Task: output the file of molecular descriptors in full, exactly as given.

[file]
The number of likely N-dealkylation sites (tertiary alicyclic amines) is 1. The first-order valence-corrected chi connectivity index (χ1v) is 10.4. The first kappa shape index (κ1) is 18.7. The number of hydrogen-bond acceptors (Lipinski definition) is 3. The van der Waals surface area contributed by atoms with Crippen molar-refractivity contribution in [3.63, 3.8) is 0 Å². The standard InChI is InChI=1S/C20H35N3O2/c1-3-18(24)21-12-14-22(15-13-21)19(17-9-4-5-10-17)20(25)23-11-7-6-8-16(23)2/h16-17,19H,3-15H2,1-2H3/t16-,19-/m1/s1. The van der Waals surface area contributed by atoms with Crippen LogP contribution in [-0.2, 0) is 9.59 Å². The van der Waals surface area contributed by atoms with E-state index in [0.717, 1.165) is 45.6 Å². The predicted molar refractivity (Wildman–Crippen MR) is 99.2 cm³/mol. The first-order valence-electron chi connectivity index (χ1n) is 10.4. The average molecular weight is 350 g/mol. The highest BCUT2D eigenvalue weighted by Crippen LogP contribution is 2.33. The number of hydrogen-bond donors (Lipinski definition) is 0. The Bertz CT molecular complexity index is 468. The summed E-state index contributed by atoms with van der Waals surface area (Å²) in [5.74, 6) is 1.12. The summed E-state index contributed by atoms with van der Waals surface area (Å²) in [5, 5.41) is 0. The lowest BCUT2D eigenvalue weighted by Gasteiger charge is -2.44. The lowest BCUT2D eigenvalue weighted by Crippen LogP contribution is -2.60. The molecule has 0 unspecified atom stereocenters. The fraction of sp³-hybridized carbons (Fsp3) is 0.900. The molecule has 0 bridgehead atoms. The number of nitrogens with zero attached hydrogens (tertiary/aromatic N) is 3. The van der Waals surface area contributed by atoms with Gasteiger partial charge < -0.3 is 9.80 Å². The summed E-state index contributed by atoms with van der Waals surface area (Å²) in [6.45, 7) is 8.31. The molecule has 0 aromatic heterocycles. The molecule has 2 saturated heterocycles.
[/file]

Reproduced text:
The number of likely N-dealkylation sites (tertiary alicyclic amines) is 1. The first-order valence-corrected chi connectivity index (χ1v) is 10.4. The first kappa shape index (κ1) is 18.7. The number of hydrogen-bond acceptors (Lipinski definition) is 3. The van der Waals surface area contributed by atoms with Crippen molar-refractivity contribution in [3.63, 3.8) is 0 Å². The standard InChI is InChI=1S/C20H35N3O2/c1-3-18(24)21-12-14-22(15-13-21)19(17-9-4-5-10-17)20(25)23-11-7-6-8-16(23)2/h16-17,19H,3-15H2,1-2H3/t16-,19-/m1/s1. The van der Waals surface area contributed by atoms with Crippen LogP contribution in [-0.2, 0) is 9.59 Å². The van der Waals surface area contributed by atoms with E-state index in [0.717, 1.165) is 45.6 Å². The predicted molar refractivity (Wildman–Crippen MR) is 99.2 cm³/mol. The first-order valence-electron chi connectivity index (χ1n) is 10.4. The average molecular weight is 350 g/mol. The highest BCUT2D eigenvalue weighted by Crippen LogP contribution is 2.33. The number of hydrogen-bond donors (Lipinski definition) is 0. The Bertz CT molecular complexity index is 468. The summed E-state index contributed by atoms with van der Waals surface area (Å²) in [5.74, 6) is 1.12. The summed E-state index contributed by atoms with van der Waals surface area (Å²) in [5, 5.41) is 0. The lowest BCUT2D eigenvalue weighted by Gasteiger charge is -2.44. The lowest BCUT2D eigenvalue weighted by Crippen LogP contribution is -2.60. The molecule has 0 unspecified atom stereocenters. The fraction of sp³-hybridized carbons (Fsp3) is 0.900. The molecule has 0 bridgehead atoms. The number of nitrogens with zero attached hydrogens (tertiary/aromatic N) is 3. The van der Waals surface area contributed by atoms with Gasteiger partial charge < -0.3 is 9.80 Å². The summed E-state index contributed by atoms with van der Waals surface area (Å²) in [6.45, 7) is 8.31. The molecule has 0 aromatic heterocycles. The molecule has 2 saturated heterocycles.